Mentions: We further correlated the bet size change as a function of prior outcome with the corresponding neural changes in the rACC. We found for the CG condition where the bet size was significantly modulated by prior outcome, subjects who showed greater neural activation increases during decisions in the rACC (x/y/z: −14,36, 22, Z = 3.60) showed smaller increases in bet size (Figure 4), consistent with a previous observation that the rACC conveys a warning signal to reduce risk taking [38].

Bottom Line: However, the neural mechanisms underlying the "agency" effect on belief-based decisions are not well understood.Furthermore, subjects with high external attribution of negative events were more affected by agency at the behavioral and neural levels.These results suggest that the prefrontal decision-making system can be modulated by abstract beliefs, and are thus vulnerable to factors such as false agency and attribution.

View Article: PubMed Central - PubMed

Affiliation: National Key Laboratory of Cognitive Neuroscience and Learning, Beijing Normal University, Beijing, China. guixue@gmail.com

ABSTRACT
Many real-life decisions in complex and changing environments are guided by the decision maker's beliefs, such as her perceived control over decision outcomes (i.e., agency), leading to phenomena like the "illusion of control". However, the neural mechanisms underlying the "agency" effect on belief-based decisions are not well understood. Using functional imaging and a card guessing game, we revealed that the agency manipulation (i.e., either asking the subjects (SG) or the computer (CG) to guess the location of the winning card) not only affected the size of subjects' bets, but also their "world model" regarding the outcome dependency. Functional imaging results revealed that the decision-related activation in the lateral and medial prefrontal cortex (PFC) was significantly modulated by agency and previous outcome. Specifically, these PFC regions showed stronger activation when subjects made decisions after losses than after wins under the CG condition, but the pattern was reversed under the SG condition. Furthermore, subjects with high external attribution of negative events were more affected by agency at the behavioral and neural levels. These results suggest that the prefrontal decision-making system can be modulated by abstract beliefs, and are thus vulnerable to factors such as false agency and attribution.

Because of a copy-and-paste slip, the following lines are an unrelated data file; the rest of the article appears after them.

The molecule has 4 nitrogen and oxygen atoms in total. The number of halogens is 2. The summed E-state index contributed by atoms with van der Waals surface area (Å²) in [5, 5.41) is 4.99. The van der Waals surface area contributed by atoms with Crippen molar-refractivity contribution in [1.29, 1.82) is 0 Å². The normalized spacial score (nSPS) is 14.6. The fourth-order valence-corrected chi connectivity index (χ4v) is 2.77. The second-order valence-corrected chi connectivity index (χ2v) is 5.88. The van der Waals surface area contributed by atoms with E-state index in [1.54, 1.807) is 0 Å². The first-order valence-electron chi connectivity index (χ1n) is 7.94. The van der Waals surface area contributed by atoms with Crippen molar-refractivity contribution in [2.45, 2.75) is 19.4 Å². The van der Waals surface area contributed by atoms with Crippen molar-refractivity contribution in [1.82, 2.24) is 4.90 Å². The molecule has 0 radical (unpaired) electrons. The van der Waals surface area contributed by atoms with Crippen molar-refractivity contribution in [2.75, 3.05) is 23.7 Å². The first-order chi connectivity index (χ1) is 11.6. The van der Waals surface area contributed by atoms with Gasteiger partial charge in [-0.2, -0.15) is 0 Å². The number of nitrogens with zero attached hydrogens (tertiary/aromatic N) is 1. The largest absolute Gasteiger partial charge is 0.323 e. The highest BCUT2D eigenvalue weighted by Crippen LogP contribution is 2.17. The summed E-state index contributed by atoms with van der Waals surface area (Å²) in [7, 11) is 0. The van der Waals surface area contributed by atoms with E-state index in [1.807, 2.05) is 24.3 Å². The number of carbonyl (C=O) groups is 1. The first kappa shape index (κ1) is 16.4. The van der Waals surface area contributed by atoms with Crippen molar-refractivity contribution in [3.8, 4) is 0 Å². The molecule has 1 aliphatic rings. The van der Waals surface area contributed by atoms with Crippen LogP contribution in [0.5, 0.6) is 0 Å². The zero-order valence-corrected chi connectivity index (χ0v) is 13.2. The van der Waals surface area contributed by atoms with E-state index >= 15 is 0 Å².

Show MeSH
Related in: MedlinePlus